Home loans jumped by £7.4bn in 2019, to £165.4bn from £158bn in 2018, full-year results showed.
Gross mortgage lending came in at £31.3bn, up from £28.8bn in the previous year – £7bn of which came from first-time buyers, up from £4.8bn in 2018.
Around 60 per cent of mortgages retained were refinanced online, the lender reported.
Santander’s online banking customers with an existing mortgage can now request a switch to a new deal online in under 10 minutes.
And through Mortgage Engine, the bank launched a pilot to provide multi decision in principle technology for intermediaries.
Mortgage pricing hurts margins
However, Santander’s focus on competitive mortgage pricing took a toll on its bottom line in 2019.
The bank’s net interest margin (NIM), the difference between interest income and interest paid, dropped 16bps, down to 1.64 per cent.
At the same time, the lender also lost £3.9bn of typically lucrative Standard Variable Rate business.
Overall profit before tax came in at £981m, down 37 per cent year on year.
The lender said it is delivering on a £400m transformation programme, including restructuring its branch network, to improve future returns.
Focus on retention and first-time buyers in 2020
This year, Santander expects mortgage lending growth of around three per cent, as borrower demand and house price growth is lower than long-term levels.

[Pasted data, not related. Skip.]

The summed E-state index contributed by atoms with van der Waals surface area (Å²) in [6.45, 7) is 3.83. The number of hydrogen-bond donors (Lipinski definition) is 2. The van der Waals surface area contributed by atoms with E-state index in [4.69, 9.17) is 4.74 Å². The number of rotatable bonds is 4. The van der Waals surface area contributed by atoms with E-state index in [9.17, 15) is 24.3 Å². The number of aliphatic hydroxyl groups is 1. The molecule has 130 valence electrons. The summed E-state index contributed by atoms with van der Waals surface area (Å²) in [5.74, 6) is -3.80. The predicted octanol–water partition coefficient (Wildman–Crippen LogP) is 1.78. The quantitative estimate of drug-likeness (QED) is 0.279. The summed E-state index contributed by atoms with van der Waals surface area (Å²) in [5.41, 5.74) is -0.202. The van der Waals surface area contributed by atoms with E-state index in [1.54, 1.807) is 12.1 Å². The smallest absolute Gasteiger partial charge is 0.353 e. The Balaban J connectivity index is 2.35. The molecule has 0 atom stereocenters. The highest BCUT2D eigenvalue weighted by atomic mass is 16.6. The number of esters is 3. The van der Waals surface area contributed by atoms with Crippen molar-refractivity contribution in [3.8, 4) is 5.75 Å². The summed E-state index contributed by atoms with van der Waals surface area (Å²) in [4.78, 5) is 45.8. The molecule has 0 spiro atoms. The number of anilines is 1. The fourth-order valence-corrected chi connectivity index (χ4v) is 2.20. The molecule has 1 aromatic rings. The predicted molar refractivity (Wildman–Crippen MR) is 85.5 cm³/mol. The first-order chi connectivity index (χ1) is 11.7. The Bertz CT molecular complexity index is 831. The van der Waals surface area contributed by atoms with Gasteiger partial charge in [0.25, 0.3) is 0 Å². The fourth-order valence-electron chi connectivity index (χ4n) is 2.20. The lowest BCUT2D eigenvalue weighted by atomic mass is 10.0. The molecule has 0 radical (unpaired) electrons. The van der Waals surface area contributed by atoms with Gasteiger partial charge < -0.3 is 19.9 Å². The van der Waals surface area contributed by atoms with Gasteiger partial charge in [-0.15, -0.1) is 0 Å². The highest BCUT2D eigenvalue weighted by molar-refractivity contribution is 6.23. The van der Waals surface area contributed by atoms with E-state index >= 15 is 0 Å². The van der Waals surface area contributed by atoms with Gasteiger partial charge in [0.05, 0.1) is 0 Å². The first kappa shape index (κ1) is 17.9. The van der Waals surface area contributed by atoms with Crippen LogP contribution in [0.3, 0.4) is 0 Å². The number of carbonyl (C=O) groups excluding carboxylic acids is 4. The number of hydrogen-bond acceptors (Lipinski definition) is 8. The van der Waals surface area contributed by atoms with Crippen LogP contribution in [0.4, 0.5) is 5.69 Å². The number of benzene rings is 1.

The bank said its focus will remain on quality customer service, retention and a proposition for first-time buyers.
Nathan Bostock, Santander chief executive, said: “Our 2019 results were impacted by the ongoing competitive income pressure on mortgages and PPI charges, but they also include the investment we are making as part of our plan to transform the bank for the future.
“We have continued to support our customers and I am pleased that we delivered our strongest net mortgage growth in a decade, reinforcing our position as the UK’s third largest mortgage lender.”
He also warned “the environment for the banking sector remains challenging, with ongoing competitive pressures and a demanding regulatory agenda”.